BROOKVILLE - When Steven Greenberg was a 14-year-old growing up in a middle-class Detroit neighborhood, he attended a car show and saw a "beautiful" lady standing next to a car and "fell in love." Not with the female model, but the model of the car: a 1958 Cadillac Eldorado convertible.

From that moment, Greenberg, the retired co-founder of Laurel Eye Clinic, was in love with the Cadillac.

So, he began collecting Cadillacs - a lot of them. He has "about 60" of the cars on display at the Greenberg Cadillac Museum in Brookville.

"I had my first Cadillac when I was a resident in ophthalmology," he said. "My family always drove Oldsmobiles, and we went to the Oldsmobile dealer to buy a car. Right next to the '66 Oldsmobile was a '65 Cadillac.

"My wife was doing Headstart, and she said she couldn't drive around in a Cadillac.We bought the Olds, and she started thinking about it and said the Cadillac was a beautiful car. We bought the car. Six months later, it was stolen."

Greenberg then purchased a '66 Cadillac, which is the car he drove to Brookville.

"When it finally died, I bought another one, restored it and painted it the same color," he said. "It is now part of the collection."

After he started his practice in Brookville, he found his dream car, a silver 1958 Cadillac Eldorado Biarritz convertible, just like the one he saw at the car show in Detroit.

"It was in Potter County and I bought it for $3,000," he said. "That was my first old Cadillac."

Greenberg believes the '58 Eldorado is the most beautiful Cadillac ever produced.

He still calls it "my favorite car."

According to Greenberg, only 814 of that model were made and very few are around today. The cars were assembled by hand and, according to Greenberg, it was the most expensive car in the world at that time.

Before his retirement, he was hesitant to work on the cars.

"I didn't want to hurt my hands because that is my profession," he said. "So, after I retired, I ... decided to get into it. I linked up with a great master mechanic and another retired body many who taught me how to paint. I learned to do the upholstery with some help from my wife."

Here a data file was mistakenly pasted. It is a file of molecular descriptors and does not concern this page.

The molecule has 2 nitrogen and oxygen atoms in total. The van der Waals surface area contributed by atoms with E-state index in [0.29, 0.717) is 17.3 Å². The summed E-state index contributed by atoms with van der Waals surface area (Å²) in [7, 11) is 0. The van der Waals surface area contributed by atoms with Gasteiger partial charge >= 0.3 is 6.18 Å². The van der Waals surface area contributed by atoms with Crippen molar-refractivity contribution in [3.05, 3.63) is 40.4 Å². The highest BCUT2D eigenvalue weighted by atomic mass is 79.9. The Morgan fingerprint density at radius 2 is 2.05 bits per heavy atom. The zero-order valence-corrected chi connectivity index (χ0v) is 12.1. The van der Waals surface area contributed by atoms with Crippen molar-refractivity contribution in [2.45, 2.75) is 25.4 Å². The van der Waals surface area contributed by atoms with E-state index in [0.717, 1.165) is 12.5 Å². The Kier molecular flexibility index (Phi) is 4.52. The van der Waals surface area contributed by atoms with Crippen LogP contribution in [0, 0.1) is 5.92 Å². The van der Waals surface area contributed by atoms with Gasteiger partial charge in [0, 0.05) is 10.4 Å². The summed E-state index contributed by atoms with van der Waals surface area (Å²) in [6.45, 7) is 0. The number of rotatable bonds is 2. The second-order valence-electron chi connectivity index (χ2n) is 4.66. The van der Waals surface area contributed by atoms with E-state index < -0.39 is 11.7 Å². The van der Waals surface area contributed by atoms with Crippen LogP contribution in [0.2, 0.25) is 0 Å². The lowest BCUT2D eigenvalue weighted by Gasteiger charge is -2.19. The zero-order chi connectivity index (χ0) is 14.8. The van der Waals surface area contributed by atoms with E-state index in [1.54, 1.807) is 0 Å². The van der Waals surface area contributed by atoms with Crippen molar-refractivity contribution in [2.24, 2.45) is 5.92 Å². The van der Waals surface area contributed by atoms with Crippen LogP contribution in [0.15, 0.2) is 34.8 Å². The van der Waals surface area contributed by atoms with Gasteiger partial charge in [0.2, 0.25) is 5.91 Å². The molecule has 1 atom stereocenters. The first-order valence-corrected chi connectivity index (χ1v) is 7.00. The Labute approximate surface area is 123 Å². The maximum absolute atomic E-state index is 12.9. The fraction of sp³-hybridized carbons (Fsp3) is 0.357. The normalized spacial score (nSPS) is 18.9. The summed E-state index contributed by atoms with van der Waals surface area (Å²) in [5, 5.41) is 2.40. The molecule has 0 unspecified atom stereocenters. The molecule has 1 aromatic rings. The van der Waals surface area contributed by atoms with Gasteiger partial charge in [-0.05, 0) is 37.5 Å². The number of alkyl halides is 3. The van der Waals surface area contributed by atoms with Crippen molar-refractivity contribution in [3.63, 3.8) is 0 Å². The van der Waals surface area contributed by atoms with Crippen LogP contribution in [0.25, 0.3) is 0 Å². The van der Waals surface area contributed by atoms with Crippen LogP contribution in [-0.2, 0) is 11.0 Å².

His wife, Deena, said helping her husband with the cars is "fun," provided she doesn't have to do any of the "dirty work."

"I like the upholstery part," she said, "but nothing to do with the engine. I am here all week with him holding the seat while he does the upholstery."

Steven Greenberg said his wife "loves it" so much that "she will see a car and tell me I have to have it."

He said he tries to buy original low-mileage cars or original cars that need restoration.

"When you are restoring a car, you try to get everything just like it came out of the factory," he said.

To make that happen, Greenberg collects upholstery books.

"I have them back to 1931," he said. "Before that, GM didn't even keep them."

Greenberg said it is no problem getting replacement parts for the older Cadillacs.

"Either you buy it or fabricate it," he said. "There are companies that make all of the engine parts. People will come to me with a car they want to sell because they can't keep it. It costs me very little money. It's just fun doing it."

He received a call from the owners of the old Cadillac garage in Oil City and was asked if he could use an old Cadillac.

"It was abandoned when the garage closed," he said. "They told me if I wanted it to come and get it. I did, and we cleaned it up and it is a beautiful 1987 Fleetwood Brougham. Sometimes I just fall into them.

"The cars tend to find me. People know I collect them and they call me."

Greenberg also has some of the earliest Cadillacs in his collection.

"I have a 1906 and a 1905," he said. "Every 1906 was the same deep red color."

Greenberg needed space for his growing collection; so when the old Ford garage in Brookville became available, he purchased the buildings in 2009. He added another building a few years later.

"I'm running out of room again," he said. "I am pretty saturated."

Another building serves as his workshop. Two cars are currently being restored: a rare 1942 Cadillac and a 1906.

"The '06 is probably the most scarce," he said. "There are only 10 or 12 of those still existing."

He also has an '05 Cadillac.

"It is very rare. I don't know if there is another one of those existing," he said.

So, what's left to add to his collection?

"There really isn't too much more that I want except maybe a 1959 Eldorado Seville, and I want one four-cylinder Cadillac," he said.

Unless, of course, another Cadillac finds him.

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